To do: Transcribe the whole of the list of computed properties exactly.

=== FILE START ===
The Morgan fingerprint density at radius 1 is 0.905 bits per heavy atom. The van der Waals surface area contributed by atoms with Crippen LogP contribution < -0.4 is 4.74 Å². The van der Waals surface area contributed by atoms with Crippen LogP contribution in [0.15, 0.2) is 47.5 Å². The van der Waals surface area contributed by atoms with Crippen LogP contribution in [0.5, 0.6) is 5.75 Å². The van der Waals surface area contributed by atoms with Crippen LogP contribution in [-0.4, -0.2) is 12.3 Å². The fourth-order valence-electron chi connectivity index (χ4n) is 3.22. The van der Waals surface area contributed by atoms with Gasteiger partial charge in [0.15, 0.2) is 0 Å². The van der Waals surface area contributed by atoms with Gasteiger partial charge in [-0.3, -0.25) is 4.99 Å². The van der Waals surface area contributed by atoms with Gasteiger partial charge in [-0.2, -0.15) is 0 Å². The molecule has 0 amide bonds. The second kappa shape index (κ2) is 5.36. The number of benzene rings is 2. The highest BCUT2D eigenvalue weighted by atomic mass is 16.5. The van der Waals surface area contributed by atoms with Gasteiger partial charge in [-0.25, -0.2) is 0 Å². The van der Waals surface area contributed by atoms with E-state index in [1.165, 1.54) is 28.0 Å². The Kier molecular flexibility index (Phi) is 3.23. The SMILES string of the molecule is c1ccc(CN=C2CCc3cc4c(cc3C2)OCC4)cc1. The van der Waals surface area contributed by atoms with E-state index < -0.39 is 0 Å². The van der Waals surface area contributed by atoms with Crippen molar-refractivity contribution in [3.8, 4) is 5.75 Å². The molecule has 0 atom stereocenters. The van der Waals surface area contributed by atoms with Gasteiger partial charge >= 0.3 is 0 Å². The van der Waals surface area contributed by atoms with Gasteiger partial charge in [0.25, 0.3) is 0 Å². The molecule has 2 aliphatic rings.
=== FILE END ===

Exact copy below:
The Morgan fingerprint density at radius 1 is 0.905 bits per heavy atom. The van der Waals surface area contributed by atoms with Crippen LogP contribution < -0.4 is 4.74 Å². The van der Waals surface area contributed by atoms with Crippen LogP contribution in [0.15, 0.2) is 47.5 Å². The van der Waals surface area contributed by atoms with Crippen LogP contribution in [0.5, 0.6) is 5.75 Å². The van der Waals surface area contributed by atoms with Crippen LogP contribution in [-0.4, -0.2) is 12.3 Å². The fourth-order valence-electron chi connectivity index (χ4n) is 3.22. The van der Waals surface area contributed by atoms with Gasteiger partial charge in [0.15, 0.2) is 0 Å². The van der Waals surface area contributed by atoms with Gasteiger partial charge in [-0.3, -0.25) is 4.99 Å². The van der Waals surface area contributed by atoms with Gasteiger partial charge in [-0.2, -0.15) is 0 Å². The molecule has 0 amide bonds. The second kappa shape index (κ2) is 5.36. The number of benzene rings is 2. The highest BCUT2D eigenvalue weighted by atomic mass is 16.5. The van der Waals surface area contributed by atoms with Gasteiger partial charge in [-0.25, -0.2) is 0 Å². The van der Waals surface area contributed by atoms with E-state index in [1.165, 1.54) is 28.0 Å². The Kier molecular flexibility index (Phi) is 3.23. The SMILES string of the molecule is c1ccc(CN=C2CCc3cc4c(cc3C2)OCC4)cc1. The van der Waals surface area contributed by atoms with E-state index < -0.39 is 0 Å². The van der Waals surface area contributed by atoms with Crippen molar-refractivity contribution in [3.8, 4) is 5.75 Å². The molecule has 0 atom stereocenters. The van der Waals surface area contributed by atoms with Gasteiger partial charge >= 0.3 is 0 Å². The van der Waals surface area contributed by atoms with Gasteiger partial charge in [0.25, 0.3) is 0 Å². The molecule has 2 aliphatic rings.